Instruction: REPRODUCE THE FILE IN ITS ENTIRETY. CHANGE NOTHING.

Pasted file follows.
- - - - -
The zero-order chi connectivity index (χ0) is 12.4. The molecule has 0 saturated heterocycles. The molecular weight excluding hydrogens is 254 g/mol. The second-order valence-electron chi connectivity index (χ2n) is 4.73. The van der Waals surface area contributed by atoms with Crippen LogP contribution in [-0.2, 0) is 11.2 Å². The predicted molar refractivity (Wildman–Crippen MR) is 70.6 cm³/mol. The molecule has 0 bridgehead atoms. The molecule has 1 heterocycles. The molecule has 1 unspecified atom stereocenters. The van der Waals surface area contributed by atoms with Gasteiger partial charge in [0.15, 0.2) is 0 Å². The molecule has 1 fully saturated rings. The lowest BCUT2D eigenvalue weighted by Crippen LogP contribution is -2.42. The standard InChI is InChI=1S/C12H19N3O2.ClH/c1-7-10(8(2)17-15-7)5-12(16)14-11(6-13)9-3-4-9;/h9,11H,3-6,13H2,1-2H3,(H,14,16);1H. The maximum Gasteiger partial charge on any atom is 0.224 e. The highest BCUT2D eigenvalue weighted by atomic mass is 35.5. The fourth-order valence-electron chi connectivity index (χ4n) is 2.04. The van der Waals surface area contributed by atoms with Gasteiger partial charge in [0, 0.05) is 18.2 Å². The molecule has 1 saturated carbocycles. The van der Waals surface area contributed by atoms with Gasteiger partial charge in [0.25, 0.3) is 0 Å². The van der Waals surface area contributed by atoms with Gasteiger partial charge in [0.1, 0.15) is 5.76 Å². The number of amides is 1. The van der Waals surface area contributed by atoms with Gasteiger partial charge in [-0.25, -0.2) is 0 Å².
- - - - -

The zero-order chi connectivity index (χ0) is 12.4. The molecule has 0 saturated heterocycles. The molecular weight excluding hydrogens is 254 g/mol. The second-order valence-electron chi connectivity index (χ2n) is 4.73. The van der Waals surface area contributed by atoms with Crippen LogP contribution in [-0.2, 0) is 11.2 Å². The predicted molar refractivity (Wildman–Crippen MR) is 70.6 cm³/mol. The molecule has 0 bridgehead atoms. The molecule has 1 heterocycles. The molecule has 1 unspecified atom stereocenters. The van der Waals surface area contributed by atoms with Gasteiger partial charge in [0.15, 0.2) is 0 Å². The molecule has 1 fully saturated rings. The lowest BCUT2D eigenvalue weighted by Crippen LogP contribution is -2.42. The standard InChI is InChI=1S/C12H19N3O2.ClH/c1-7-10(8(2)17-15-7)5-12(16)14-11(6-13)9-3-4-9;/h9,11H,3-6,13H2,1-2H3,(H,14,16);1H. The maximum Gasteiger partial charge on any atom is 0.224 e. The highest BCUT2D eigenvalue weighted by atomic mass is 35.5. The fourth-order valence-electron chi connectivity index (χ4n) is 2.04. The van der Waals surface area contributed by atoms with Gasteiger partial charge in [0, 0.05) is 18.2 Å². The molecule has 1 saturated carbocycles. The van der Waals surface area contributed by atoms with Gasteiger partial charge in [0.25, 0.3) is 0 Å². The van der Waals surface area contributed by atoms with Gasteiger partial charge in [0.1, 0.15) is 5.76 Å². The number of amides is 1. The van der Waals surface area contributed by atoms with Gasteiger partial charge in [-0.25, -0.2) is 0 Å².